Ivy League football is a Philadelphia-area certified public accountant, Thomas Motley, having to decide on a fine fall afternoon whether to attend Pennsylvania vs. Columbia at historic Franklin Field or go to the Radnor Hunt.

Ivy League football is a quote covered with cobwebs. When someone in the late 1920s asked Knute Rockne where the famous Notre Dame backfield shift came from, the legendary coach said: "Where everything else in football came from. Yale. All football came from Yale."

Ivy League football is an academic, Nick Constan, sitting in a spacious office at Penn not long ago and saying: "I have a feeling that our message is not the wave of the {immediate} future. But if things continue in the direction in which some indices indicate, we may come to be the new discovery."

Ivy League football is the casual band from Columbia that features two kites; a third-quarter ritual at Penn home games that involves tossing toast from the stands.

Ivy League football is a coach, Ed Zubrow, resigning from Penn shortly after going 9-1 and tying Cornell for the 1988 championship to take a job with the Philadelphia public school system.

Off the field, Ivy League football is a collection of ologies: mythology, ideology and, yes, the familiar dollarology. On the field, Ivy League football may be worse than even the most determined cutback-minded officials ever anticipated. The eight teams that helped devise football as long as 121 years ago, that helped popularize football, that also helped cause the near-abolition of football and that once went for great stretches without losing can't these days routinely beat anyone but each other.

"What we ought to do," said a former longtime official at one of the prominent schools, "is break into two divisions and play each other twice each year."

That would minimize the Ivies being beaten so often by outsiders that include their brothers from the Patriot League. The Ivy and Patriot leagues have an agreement that runs through the 1990s and amounts to about two dozen games a year.

On Sept. 29, the Ivies may have plopped to rock bottom: Brown lost to Fordham, Columbia lost to Lehigh, Cornell lost to Bucknell, Harvard lost to Holy Cross, Penn lost to Lafayette, Princeton lost to Colgate, Yale lost to Connecticut and Dartmouth tied New Hampshire.

While acknowledging the on-the-field decline and hinting significant change may be necessary even to compete against the Patriot League, Penn's Constan said: "People who find the most problems with the entire thing are football fanatic alumni of schools who haven't won the championship or come close in some time."

Those who have not thought about Ivy League football in some time will be startled to learn that: Harvard has won two more games than Notre Dame; Penn has won 31 more games than Penn State; Yale has won more games than anyone, 758. Runner-up Michigan still is 50 victories behind.

For lustrous lore, consider: Princeton played in the first college football game; Cornell from 1921 through 1923 scored 1,051 points and allowed 81; Dartmouth has had 50 all-Americans and 11 future pros; Columbia won a Rose Bowl; the Heisman Trophy honors a man who studied at Brown and graduated from Penn.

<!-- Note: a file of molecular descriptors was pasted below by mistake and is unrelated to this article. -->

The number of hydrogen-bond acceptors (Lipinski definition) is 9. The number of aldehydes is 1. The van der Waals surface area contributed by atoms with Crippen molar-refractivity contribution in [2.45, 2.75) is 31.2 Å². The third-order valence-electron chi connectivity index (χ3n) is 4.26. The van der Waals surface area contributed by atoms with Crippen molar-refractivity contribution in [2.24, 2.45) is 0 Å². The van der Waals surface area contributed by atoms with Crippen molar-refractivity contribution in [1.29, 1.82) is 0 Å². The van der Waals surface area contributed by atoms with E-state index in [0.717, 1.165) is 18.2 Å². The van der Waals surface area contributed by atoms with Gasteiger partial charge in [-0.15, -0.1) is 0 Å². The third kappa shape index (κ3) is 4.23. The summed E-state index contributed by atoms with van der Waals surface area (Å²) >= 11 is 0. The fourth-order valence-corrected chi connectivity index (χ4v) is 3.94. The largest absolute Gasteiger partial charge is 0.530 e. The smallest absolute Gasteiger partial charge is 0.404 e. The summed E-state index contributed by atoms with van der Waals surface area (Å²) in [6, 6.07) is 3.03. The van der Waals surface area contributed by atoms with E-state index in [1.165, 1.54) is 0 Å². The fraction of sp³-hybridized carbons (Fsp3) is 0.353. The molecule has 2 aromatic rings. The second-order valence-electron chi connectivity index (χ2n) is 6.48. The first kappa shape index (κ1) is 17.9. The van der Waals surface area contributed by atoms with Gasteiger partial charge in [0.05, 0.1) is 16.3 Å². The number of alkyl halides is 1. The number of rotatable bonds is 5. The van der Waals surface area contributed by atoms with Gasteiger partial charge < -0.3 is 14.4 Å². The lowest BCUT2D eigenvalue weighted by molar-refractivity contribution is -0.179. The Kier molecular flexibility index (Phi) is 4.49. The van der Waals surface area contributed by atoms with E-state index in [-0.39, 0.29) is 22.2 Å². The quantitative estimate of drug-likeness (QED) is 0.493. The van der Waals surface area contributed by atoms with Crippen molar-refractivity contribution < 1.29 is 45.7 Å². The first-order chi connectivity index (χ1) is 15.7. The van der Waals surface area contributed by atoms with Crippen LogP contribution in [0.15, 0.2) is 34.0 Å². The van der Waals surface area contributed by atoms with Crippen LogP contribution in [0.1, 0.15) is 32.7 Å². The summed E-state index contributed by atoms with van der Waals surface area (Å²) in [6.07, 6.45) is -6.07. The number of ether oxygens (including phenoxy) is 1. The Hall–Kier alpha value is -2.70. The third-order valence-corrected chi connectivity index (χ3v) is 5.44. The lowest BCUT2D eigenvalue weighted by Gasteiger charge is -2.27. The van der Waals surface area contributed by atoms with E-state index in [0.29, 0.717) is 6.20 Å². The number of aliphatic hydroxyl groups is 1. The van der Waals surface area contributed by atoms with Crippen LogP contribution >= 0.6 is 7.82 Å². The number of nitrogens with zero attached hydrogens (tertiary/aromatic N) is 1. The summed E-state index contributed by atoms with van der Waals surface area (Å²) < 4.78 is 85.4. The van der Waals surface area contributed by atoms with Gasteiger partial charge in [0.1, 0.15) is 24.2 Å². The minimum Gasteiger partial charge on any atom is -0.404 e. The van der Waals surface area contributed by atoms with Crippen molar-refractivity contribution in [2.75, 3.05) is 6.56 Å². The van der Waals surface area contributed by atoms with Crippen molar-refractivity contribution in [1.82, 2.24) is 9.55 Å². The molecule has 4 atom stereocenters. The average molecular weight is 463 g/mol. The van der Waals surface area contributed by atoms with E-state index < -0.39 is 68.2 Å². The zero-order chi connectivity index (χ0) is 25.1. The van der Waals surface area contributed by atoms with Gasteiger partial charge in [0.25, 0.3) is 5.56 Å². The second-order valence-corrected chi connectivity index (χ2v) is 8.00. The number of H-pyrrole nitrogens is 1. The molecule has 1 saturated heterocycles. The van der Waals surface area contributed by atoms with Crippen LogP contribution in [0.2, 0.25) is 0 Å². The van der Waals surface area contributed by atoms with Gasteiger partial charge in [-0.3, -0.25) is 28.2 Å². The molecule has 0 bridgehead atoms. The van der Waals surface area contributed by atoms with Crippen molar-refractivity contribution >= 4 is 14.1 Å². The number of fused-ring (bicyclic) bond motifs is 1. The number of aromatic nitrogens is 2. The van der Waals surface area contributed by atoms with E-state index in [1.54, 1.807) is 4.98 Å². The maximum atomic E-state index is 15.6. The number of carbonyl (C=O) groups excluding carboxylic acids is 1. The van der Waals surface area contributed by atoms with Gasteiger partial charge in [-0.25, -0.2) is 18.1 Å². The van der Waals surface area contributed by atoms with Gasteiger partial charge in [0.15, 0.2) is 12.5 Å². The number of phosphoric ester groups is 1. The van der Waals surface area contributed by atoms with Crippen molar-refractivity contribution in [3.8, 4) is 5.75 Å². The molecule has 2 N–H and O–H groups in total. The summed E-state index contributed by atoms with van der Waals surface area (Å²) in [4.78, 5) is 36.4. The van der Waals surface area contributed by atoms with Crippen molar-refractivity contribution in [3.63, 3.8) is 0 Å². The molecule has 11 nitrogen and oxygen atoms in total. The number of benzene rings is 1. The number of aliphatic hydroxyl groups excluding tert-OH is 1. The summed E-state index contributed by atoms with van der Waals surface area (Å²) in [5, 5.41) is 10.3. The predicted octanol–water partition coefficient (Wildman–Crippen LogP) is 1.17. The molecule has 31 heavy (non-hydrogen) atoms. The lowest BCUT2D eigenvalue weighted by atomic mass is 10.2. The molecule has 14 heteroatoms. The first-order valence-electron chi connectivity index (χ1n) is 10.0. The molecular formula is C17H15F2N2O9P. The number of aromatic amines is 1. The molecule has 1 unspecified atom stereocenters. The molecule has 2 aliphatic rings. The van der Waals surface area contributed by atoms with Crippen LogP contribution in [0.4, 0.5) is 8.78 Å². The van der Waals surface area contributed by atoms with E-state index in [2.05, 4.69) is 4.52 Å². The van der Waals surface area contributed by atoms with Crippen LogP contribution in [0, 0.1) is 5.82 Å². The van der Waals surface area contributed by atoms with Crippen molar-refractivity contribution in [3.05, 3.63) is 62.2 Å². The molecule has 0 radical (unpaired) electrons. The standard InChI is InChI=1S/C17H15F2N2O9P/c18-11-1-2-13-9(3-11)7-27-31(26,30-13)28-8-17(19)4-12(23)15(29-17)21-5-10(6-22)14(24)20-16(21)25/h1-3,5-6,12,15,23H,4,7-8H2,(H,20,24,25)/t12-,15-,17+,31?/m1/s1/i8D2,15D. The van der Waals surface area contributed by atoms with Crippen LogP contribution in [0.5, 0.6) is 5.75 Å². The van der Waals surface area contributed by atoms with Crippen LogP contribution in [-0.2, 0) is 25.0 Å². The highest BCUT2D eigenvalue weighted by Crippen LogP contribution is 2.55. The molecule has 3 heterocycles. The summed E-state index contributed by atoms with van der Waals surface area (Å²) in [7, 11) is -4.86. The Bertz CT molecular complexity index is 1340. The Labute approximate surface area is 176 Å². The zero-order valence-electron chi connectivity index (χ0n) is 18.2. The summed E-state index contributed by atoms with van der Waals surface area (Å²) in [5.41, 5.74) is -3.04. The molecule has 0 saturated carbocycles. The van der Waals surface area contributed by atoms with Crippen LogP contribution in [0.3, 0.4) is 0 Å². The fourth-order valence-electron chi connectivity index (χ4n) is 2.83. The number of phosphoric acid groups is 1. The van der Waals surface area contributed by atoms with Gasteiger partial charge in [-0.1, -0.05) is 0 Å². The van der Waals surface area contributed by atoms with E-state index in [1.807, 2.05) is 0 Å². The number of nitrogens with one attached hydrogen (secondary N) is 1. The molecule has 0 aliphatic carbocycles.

The first anti-football sentiment very likely was expressed, in the 1880s, by an Ivy League president, Cornell's Andrew D. White. Upon declining to send his team to Michigan, White said: "I will not permit 30 men to travel 400 miles merely to agitate a bag of wind."

In the early 1900s, football was becoming so violent that President Theodore Roosevelt (a Harvard man) considered abolishing it. Said Roosevelt: "Brutality and foul play should receive the same summary punishment given to a man who cheats at cards."

In this clean-up-your-sport-or-give-it-up atmosphere, the NCAA was formed in 1906. Less than half a century later, the Ivies no longer were a force in major college football. Rules in 1945 known as the Ivy Agreement and tightened seven years later saw to that.

The major changes: No spring practice (except for one day, with no pads); no postseason or bowl games; no football clinics; no scholarships strictly for football; no subsidized players.

Penn was the last to deflate its football ambitions. Phasing out opponents such as Notre Dame, Penn State, Ohio State, Georgia and California and going 0-18 the previous two seasons, the Quakers were ready in 1956 for the first official Ivy League season.

If that Ivy Agreement caused the steep decline of Ivy League football, a basketball aberration in 1979 and economics helped precipitate the latest fall.

On the surface, Penn becoming only the fourth Ivy League team -- and first in 14 years -- to make the Final Four of the NCAA tournament was greeted with celebration. The Quakers being predictably clobbered by Magic Johnson and Michigan State even caused some to believe that the Ivies would re-emphasize the more popular sports.

Constan, Penn's representative on the second most prestigious Ivy League athletic board, the Policy Committee, said:

"What happened was the reverse. A new rededication to amateurism. The charge was, if you went to the Final Four you might do it with a Bill Bradley {as Princeton had in 1965} or some team truly representative of the student body -- but, gee, if you were that good that often were you dipping and making exceptions?

"Shortly thereafter, they began to look at defining what representativeness meant. We've been defining and arguing about that ever since."

What evolved was the Academic Index, a formula for admissions fully understood by perhaps a half-dozen people in the entire world. Even with these tightened restrictions, there are what might be called exceptions, athletes being included under the same guidelines as minorities and children of alums.

Even so, a shaky Ivy athlete's resume' almost surely includes a college board score higher than the average for all students at most state universities. Finances are more of a factor than tightened admissions policies. All Ivy financial aid is based on need and all Ivy need packages include the athlete or his family picking up part of the educational bill.